THE ILULISSAT DECLARATION
ARCTIC OCEAN CONFERENCE, ILULISSAT, GREENLAND, 27 – 29 MAY 2008
At the invitation of the Danish Minister for Foreign Affairs and the Premier of Greenland, representatives of the five coastal States bordering on the Arctic Ocean – Canada, Denmark, Norway, the Russian Federation and the United States of America – met at the political level on 28 May 2008 in Ilulissat, Greenland, to hold discussions. They adopted the following declaration:
The Arctic Ocean stands at the threshold of significant changes. Climate change and the melting of ice have a potential impact on vulnerable ecosystems, the livelihoods of local inhabitants and indigenous communities, and the potential exploitation of natural resources.
By virtue of their sovereignty, sovereign rights and jurisdiction in large areas of the Arctic Ocean the five coastal states are in a unique position to address these possibilities and challenges. In this regard, we recall that an extensive international legal framework applies to the Arctic Ocean as discussed between our representatives at the meeting in Oslo on 15 and 16 October 2007 at the level of senior officials. Notably, the law of the sea provides for important rights and obligations concerning the delineation of the outer limits of the continental shelf, the protection of the marine environment, including ice-covered areas, freedom of navigation, marine scientific research, and other uses of the sea. We remain committed to this legal framework and to the orderly settlement of any possible overlapping claims.
This framework provides a solid foundation for responsible management by the five coastal States and other users of this Ocean through national implementation and application of relevant provisions. We therefore see no need to develop a new comprehensive international legal regime to govern the Arctic Ocean. We will keep abreast of the developments in the Arctic Ocean and continue to implement appropriate measures.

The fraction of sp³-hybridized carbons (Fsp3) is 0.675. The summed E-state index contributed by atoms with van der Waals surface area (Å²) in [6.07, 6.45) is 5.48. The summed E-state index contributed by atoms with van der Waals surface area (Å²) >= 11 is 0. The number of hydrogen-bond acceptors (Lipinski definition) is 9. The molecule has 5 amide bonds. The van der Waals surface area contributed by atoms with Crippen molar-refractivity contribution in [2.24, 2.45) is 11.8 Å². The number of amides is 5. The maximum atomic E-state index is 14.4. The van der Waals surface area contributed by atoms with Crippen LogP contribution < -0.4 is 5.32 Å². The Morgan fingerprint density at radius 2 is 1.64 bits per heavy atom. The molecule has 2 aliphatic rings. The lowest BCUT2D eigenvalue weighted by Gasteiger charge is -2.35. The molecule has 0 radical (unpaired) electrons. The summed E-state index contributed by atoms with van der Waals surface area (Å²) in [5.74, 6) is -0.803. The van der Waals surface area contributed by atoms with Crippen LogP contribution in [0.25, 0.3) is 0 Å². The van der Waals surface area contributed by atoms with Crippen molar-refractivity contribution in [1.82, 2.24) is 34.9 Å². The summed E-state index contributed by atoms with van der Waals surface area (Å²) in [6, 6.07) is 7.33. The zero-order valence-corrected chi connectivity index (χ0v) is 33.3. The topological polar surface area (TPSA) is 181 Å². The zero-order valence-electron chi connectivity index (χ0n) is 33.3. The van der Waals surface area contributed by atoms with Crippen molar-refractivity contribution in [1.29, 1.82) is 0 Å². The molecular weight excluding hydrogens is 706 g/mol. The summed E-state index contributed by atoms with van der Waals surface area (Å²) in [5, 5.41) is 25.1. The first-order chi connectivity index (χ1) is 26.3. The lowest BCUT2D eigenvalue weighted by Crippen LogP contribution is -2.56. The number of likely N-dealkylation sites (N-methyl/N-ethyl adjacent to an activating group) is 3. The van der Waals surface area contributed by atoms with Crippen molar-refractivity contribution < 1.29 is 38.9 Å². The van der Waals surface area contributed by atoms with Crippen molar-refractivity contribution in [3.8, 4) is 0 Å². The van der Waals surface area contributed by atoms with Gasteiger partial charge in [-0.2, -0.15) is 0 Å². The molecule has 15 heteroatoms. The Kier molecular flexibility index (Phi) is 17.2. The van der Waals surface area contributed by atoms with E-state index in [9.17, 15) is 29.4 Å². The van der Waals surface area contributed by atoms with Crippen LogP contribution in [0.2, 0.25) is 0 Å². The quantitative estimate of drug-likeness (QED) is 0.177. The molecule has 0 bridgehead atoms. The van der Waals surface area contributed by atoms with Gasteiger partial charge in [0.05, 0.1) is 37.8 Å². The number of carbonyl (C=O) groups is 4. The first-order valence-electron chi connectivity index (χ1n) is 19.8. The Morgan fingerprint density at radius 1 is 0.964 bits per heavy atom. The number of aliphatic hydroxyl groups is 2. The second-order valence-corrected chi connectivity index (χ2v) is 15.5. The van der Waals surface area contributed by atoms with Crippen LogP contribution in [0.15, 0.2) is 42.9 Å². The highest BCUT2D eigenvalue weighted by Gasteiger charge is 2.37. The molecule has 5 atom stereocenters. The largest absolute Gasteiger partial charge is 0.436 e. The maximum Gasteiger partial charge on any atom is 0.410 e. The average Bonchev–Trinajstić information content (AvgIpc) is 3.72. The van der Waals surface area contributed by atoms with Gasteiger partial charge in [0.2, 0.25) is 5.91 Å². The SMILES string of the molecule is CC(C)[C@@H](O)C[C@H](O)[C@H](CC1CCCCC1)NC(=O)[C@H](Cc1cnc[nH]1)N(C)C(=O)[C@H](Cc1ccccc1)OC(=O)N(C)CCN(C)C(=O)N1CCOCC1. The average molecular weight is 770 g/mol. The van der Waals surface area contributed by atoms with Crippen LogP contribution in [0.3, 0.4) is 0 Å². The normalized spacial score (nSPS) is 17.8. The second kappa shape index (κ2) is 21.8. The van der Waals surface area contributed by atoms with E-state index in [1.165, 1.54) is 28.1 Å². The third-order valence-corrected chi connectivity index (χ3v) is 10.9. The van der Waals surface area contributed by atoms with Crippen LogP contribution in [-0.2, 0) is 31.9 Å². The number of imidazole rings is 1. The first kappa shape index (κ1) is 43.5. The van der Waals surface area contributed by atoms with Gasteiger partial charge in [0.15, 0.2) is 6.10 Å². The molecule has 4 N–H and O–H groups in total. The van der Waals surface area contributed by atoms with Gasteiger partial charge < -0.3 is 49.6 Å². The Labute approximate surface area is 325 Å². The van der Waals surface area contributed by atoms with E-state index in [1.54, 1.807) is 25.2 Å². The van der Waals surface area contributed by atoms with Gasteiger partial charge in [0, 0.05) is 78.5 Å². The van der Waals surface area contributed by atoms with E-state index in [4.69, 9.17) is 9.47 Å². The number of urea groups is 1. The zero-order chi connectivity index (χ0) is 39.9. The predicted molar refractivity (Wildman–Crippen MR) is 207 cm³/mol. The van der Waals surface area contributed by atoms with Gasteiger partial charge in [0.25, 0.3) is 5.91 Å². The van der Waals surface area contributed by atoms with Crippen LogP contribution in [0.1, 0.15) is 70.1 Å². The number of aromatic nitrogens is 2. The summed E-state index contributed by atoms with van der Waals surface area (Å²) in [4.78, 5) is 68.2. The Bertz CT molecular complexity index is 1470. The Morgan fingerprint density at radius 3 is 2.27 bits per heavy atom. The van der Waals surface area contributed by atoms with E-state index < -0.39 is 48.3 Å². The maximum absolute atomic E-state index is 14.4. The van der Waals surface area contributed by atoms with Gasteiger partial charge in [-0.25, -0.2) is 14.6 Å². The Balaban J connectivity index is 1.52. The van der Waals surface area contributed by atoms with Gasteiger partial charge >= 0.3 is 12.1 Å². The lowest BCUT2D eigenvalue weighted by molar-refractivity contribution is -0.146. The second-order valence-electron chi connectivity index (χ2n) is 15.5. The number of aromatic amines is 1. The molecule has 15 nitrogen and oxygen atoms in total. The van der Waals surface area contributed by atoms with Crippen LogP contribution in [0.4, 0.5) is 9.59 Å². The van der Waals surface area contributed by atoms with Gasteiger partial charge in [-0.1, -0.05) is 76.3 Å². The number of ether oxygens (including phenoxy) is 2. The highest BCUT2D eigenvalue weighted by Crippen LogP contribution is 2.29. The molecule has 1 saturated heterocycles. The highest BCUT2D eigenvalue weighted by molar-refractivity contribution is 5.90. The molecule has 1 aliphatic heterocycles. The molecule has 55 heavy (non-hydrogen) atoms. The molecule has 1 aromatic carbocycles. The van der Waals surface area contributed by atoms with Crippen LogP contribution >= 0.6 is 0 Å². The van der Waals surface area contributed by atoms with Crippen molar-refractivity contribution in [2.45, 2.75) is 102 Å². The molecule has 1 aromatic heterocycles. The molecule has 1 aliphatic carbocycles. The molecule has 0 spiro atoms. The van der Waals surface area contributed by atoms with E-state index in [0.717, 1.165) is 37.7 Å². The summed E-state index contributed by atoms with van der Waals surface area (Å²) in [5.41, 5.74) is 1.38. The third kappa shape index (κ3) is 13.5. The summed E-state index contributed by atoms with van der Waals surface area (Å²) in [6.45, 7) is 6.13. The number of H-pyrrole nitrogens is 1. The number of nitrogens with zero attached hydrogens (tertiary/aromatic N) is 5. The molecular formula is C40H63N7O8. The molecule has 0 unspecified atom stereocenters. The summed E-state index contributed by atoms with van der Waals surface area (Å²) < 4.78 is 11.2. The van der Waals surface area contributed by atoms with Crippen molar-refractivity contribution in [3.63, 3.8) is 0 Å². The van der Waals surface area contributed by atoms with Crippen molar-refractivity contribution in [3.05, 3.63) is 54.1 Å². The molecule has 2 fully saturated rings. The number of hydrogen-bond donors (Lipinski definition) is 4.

The Arctic Ocean is a unique ecosystem, which the five coastal states have a stewardship role in protecting. Experience has shown how shipping disasters and subsequent pollution of the marine environment may cause irreversible disturbance of the ecological balance and major harm to the livelihoods of local inhabitants and indigenous communities. We will take steps in accordance with international law both nationally and in cooperation among the five states and other interested parties to ensure the protection and preservation of the fragile marine environment of the Arctic Ocean. In this regard we intend to work together including through the International Maritime Organization to strengthen existing measures and develop new measures to improve the safety of maritime navigation and prevent or reduce the risk of ship-based pollution in the Arctic Ocean.
The increased use of Arctic waters for tourism, shipping, research and resource development also increases the risk of accidents and therefore the need to further strengthen search and rescue capabilities and capacity around the Arctic Ocean to ensure an appropriate response from states to any accident. Cooperation, including on the sharing of information, is a prerequisite for addressing these challenges. We will work to promote safety of life at sea in the Arctic Ocean, including through bilateral and multilateral arrangements between or among relevant states.
The five coastal states currently cooperate closely in the Arctic Ocean with each other and with other interested parties. This cooperation includes the collection of scientific data concerning the continental shelf, the protection of the marine environment and other scientific research. We will work to strengthen this cooperation, which is based on mutual trust and transparency, inter alia, through timely exchange of data and analyses.
The Arctic Council and other international fora, including the Barents Euro-Arctic Council, have already taken important steps on specific issues, for example with regard to safety of navigation, search and rescue, environmental monitoring and disaster response and scientific cooperation, which are relevant also to the Arctic Ocean. The five coastal states of the Arctic Ocean will continue to contribute actively to the work of the Arctic Council and other relevant international fora.
Ilulissat, 28 May 2008